I have said it was the age of bullies. It was the age when men of physical prowess walked down the street shouldering lesser men into the gutter, and the lesser men had never a word to say for themselves. It was the age when if you expressed opinions contrary to those of a bully he was confidently expected to kill you or somehow maltreat you.

Of all that company of genius there now seemed to be only one gentleman who was not a-tremble. It was the little scientist Doctor Chord. He looked at me with a bright and twinkling eye; suddenly he grinned broadly. I could not but burst into laughter when I noted the appetite with which he enjoyed the confusion and alarm of his friends.

"Come, Fullbil! Come, Bobbs! Come, Fancher! Where are all your pretty wits?" he cried; for this timid little man's impudence increased mightily amid all this helpless distress. "Here's the dignity and power of learning of you, in God's truth. Here's knowledge enthroned, fearless, great! Have ye all lost your tongues?"

And he was for going on to worry them, but that I called out to him,--

"Sir," said I mildly, "if it please you, I would not have the gentlemen disturbed over any little misunderstanding of a pleasant evening. As regards quarrelling, I am all milk and water myself. It reminds me of an occasion in Ireland once when--" Here I recounted a story which Father Donovan always began on after more than three bottles, and to my knowledge he had never succeeded in finishing it. But this time I finished it. "And," said I, "the fellow was sitting there drinking with them, and they had had good fun with him, when of a sudden he up and spoke. Says he: ''Tis God's truth I never expected in all my life to be an evening in the company of such a lot of scurvy rat-eaters,' he says to them. 'And,' says he, 'I have only one word for that squawking old masquerading peacock that sits at the head of the table,' says he. 'What little he has of learning I could put in my eye without going blind,' says he. 'The old curmudgeon!' says he. And with that he arose and left the room, afterward becoming the King of Galway and living to a great age."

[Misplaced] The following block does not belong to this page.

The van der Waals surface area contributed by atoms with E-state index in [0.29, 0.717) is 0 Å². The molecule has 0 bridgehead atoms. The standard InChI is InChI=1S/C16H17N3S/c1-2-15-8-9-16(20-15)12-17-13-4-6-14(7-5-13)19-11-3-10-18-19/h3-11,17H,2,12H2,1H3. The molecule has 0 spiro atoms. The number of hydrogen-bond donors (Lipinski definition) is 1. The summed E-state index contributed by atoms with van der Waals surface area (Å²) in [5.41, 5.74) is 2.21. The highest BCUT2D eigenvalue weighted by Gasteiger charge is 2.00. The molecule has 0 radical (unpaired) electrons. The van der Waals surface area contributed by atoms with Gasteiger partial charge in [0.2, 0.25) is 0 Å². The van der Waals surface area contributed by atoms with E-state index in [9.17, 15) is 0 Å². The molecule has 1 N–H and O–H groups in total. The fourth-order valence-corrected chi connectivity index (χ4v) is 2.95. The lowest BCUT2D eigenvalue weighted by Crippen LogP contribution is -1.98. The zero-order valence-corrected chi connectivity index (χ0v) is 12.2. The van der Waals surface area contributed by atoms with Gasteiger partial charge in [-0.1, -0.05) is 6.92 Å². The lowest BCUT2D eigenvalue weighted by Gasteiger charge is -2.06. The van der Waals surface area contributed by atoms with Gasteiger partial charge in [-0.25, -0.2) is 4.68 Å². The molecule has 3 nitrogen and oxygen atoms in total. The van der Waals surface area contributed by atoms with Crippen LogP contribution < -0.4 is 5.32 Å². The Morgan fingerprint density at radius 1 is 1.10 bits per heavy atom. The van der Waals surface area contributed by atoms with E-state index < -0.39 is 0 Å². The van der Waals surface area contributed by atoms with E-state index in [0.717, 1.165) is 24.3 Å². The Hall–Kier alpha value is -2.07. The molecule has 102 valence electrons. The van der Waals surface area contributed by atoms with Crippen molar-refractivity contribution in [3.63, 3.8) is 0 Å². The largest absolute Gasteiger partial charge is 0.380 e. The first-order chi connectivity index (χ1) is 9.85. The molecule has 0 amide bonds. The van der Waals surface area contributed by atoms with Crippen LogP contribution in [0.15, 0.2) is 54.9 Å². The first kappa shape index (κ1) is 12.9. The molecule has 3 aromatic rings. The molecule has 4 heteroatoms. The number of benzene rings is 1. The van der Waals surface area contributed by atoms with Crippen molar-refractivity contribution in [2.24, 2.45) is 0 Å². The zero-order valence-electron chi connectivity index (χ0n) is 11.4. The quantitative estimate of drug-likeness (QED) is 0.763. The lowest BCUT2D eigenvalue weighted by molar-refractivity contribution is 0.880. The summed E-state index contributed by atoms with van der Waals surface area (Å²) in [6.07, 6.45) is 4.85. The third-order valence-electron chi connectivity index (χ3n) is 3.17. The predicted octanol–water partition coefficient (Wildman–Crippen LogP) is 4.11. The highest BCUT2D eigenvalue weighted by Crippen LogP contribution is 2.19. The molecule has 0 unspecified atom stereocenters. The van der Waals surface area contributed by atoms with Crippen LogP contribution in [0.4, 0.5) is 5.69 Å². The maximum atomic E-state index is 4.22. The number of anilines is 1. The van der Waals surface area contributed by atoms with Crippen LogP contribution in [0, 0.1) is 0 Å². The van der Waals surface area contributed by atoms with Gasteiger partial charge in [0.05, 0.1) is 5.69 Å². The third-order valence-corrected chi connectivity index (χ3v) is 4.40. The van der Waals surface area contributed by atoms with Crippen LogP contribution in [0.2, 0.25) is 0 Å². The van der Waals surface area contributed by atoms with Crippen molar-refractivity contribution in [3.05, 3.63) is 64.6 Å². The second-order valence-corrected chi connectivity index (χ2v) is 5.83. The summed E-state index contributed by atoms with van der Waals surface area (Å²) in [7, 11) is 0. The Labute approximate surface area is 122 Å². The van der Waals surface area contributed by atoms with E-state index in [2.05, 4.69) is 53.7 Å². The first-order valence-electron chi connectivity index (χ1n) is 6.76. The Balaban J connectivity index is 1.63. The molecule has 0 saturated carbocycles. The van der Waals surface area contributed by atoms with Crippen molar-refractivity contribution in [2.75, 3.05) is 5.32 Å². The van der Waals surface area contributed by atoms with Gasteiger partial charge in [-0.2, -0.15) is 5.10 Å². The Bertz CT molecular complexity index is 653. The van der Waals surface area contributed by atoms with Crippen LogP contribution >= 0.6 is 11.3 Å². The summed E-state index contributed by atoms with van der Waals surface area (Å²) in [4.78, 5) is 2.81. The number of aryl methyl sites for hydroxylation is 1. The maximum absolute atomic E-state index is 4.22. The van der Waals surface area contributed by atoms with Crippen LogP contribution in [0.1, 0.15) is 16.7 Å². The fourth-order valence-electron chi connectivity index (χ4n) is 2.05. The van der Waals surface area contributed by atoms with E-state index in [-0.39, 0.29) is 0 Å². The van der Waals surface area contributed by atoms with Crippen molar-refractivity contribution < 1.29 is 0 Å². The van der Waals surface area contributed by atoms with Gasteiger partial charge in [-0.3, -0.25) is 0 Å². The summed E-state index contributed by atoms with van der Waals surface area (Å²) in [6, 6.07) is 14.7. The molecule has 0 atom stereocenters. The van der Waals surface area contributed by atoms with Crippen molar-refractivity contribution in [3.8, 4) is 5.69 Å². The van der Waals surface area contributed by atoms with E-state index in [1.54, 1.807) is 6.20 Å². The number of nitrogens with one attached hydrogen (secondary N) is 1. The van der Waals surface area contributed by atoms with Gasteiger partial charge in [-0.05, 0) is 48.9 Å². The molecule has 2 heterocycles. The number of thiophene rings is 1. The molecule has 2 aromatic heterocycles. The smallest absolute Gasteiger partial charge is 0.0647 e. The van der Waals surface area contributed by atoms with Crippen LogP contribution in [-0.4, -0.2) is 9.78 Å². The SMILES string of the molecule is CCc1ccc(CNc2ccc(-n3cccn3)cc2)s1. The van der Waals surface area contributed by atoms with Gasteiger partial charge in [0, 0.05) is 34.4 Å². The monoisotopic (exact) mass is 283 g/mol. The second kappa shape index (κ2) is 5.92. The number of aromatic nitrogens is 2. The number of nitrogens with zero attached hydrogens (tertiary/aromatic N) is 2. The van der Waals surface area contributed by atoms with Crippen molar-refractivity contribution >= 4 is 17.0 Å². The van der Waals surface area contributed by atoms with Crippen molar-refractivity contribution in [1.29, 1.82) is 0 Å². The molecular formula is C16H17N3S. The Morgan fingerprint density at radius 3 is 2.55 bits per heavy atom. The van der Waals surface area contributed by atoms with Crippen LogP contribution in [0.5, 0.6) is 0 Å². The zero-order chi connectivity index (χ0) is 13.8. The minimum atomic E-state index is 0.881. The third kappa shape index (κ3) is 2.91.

This amusing tale created a sickly burst of applause, in the midst of which I bowed myself from the room.

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CHAPTER XVIIWe rode on at daybreak. At the first large village I bid a little man cut Paddy's hair, and although Paddy was all for killing the little man, and the little man twice ran away, the work was eventually done, for I stood over Paddy and threatened him. Afterward the little boys were not so anxious to hoot us through the streets, calling us Africans. For it must be recalled that at this time there was great curiosity in the provinces over the Africans, because it was known that in London people of fashion often had African servants; and although